Tommy John in the pro game and college game

Stephen Zitolo, Sports Editor

Hang on for a minute...we're trying to find some more stories you might like.


Email This Story






There are three words that no pitcher at any level of baseball wants to hear: Tommy John surgery. Over the last decade, the surgery on a pitcher’s torn ulnar collateral ligament has become an epidemic throughout the baseball world.

According to MLB Network’s injury expert Will Carroll, there has been a 700 percent increase in the surgery over the last ten years, a statistic that has led many to wonder: How can this be prevented? Let’s start first at the origin of the surgery.

Major League Baseball pitcher Tommy John first got his ulnar collateral ligament (UCL) reconstructed in 1974 by Dr. Frank Jobe, the first time this surgery had ever been performed. Prior to this surgery, when a pitcher or player tore their UCL, it was a career-ending injury. Jobe’s surgery on John ended up saving the pitcher’s career, allowing him to play 15 more years in the MLB and became a revolutionary procedure that is still used today to save players’ careers.

Jon Roegele of the Hardball Times has compiled a list of every player in professional baseball that has undergone Tommy John surgery since it was first done. As of April 10, 2015 the total number of pro players to undergo the surgery is at 956 and the success rate of return to playing at the professional level is 78 percent, so the surgery isn’t a fool-proof guarantee.

According to the American Sports Medicine Institute (ASMI),  “The injury leading to Tommy John surgery in today’s young pro pitchers actually began while they were adolescent amateurs. Observations by orthopedic surgeons support this link, as the torn ulnar collateral ligament (UCL) in a pro pitcher usually looks like it has worn out over time.”

Here at St. John’s, the coaching staff and trainers on the baseball team have been particularly efficient at warding off Tommy John surgery. Ryan Ross, the baseball team’s trainer, gave an inside look at what the training staff does to help the team’s pitching staff ward off Tommy John surgery.

“At the beginning of every season we put our pitchers through a functional movement screening to see all the muscle length discrepancies from the arm down through the legs to make sure that external rotators of the shoulder are strong enough and that there is mobility in the hips.” Ross said. “[This is done] so the risk of injury doesn’t go to the elbow, the bigger muscles can take most of the force while pitching.”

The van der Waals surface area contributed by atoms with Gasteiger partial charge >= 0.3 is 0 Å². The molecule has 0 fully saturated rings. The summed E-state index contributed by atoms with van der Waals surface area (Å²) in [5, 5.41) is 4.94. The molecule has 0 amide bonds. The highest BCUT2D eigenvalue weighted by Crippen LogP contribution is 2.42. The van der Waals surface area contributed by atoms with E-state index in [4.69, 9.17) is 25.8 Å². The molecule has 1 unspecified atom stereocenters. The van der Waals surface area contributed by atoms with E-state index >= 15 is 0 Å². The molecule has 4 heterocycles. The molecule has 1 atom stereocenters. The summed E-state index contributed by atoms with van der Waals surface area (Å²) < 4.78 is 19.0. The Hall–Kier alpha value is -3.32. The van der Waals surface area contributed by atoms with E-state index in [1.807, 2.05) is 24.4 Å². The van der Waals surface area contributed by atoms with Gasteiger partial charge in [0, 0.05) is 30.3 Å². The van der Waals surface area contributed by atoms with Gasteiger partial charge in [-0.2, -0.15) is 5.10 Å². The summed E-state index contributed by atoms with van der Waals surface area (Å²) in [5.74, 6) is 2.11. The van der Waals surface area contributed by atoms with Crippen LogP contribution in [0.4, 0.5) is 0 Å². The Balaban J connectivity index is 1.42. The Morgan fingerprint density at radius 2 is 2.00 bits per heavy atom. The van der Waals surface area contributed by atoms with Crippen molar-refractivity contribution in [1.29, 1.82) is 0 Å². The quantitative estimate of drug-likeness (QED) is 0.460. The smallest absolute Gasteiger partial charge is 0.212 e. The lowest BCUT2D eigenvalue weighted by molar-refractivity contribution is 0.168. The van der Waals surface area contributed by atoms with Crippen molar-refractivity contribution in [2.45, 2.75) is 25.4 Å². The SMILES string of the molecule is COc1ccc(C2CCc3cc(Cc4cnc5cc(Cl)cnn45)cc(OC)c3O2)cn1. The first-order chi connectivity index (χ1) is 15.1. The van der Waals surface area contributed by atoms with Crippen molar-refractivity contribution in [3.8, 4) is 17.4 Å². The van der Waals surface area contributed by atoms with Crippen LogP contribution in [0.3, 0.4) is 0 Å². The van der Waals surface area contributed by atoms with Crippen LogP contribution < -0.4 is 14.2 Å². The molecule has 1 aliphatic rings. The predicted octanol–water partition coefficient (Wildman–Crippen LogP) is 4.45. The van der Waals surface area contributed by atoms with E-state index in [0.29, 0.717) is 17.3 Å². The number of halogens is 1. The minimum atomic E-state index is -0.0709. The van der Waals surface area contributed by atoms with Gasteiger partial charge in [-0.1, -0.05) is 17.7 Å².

Junior pitcher Mike Sheppard III has been the only pitcher during pitching coach Corey Muscara’s three-year tenure to undergo Tommy John, a testament to the work that trainers and Muscara do with the pitching staff.

“I don’t think you can ever fully eliminate Tommy John surgery,” Muscara said. “It’s part of the game today. Some measures that can be taken are: one, when you recruit players you have to recruit arm actions that are not conducive to Tommy John.”

One of the biggest problems with pitchers getting Tommy John is the Inverted W.

“It’s your foot not being up in the cocked position,” Muscara said. “If you think about your front foot hitting and your foot is not up in time, it’s inverted. That can be a huge indicator of Tommy John.”

Muscara also says a “lack of hip flexor and hip mobility” is also a factor in the occurrence of Tommy John.  Muscara cited a recent study by the Philadelphia Phillies,  which they directly related a lack of hip mobility to Tommy John surgery.

Muscara says that the baseball team spends hours upon hours on yoga and flexibility, as well as a lot of time on T-spine mobility, something not many teams do across the nation. There is also a heavy emphasis on long tossing for St. John’s pitchers, something the baseball staff is a huge believer in.

There has also been a technological advancement put out by the Motus Global Corporation. Motus is a biomedical Analysis Company for sports performance.

The product that Modus has come up with is the mThrow. The mThrow is a compression sleeve that has a device planted in the elbow portion of the sleeve.  The device communicates directly with the mThrow mobile app to “provide metrics on players’ mechanics and cumulative workloads throughout the season indicating injury risk.”  The mThrow has already been used by nine MLB teams and is available to be ordered online in early April of 2015.

The sensor in the elbow of the lightweight sleeve has three accelerometers and three gyroscopes, is Bluetooth enabled and has a memory of up to 450 throws.

The app has the ability to stream data via the Bluetooth for individual throws, which allows the user to differentiate between their workload (catch, long toss, bullpens and games). It visualizes data over a day, week, month or season and will send a text/SMS/email alert when a workload is “red flagged”. The app also takes into account force, speed, arm slot, elbow height, release point and most importantly stress on the UCL.

Motus actually came and tested their product at St. John’s with the pitching staff before the season. One of the things that they said was that long toss creates unneeded stress on the elbow.

“That’s where me and the guys from Motus differ in our beliefs,” Muscara said. “ I believe with all my heart… that you need to throw to condition and strengthen your arm, but not off of a mound. According to the app, that puts more stress on your arm because you’re throwing off of a slope. I tried explaining to them that they aren’t accounting for throwing on an arc. When you throw long toss there is less stress on the arm and it helps to build arm strength. Ask any pitcher.”

Print Friendly, PDF & Email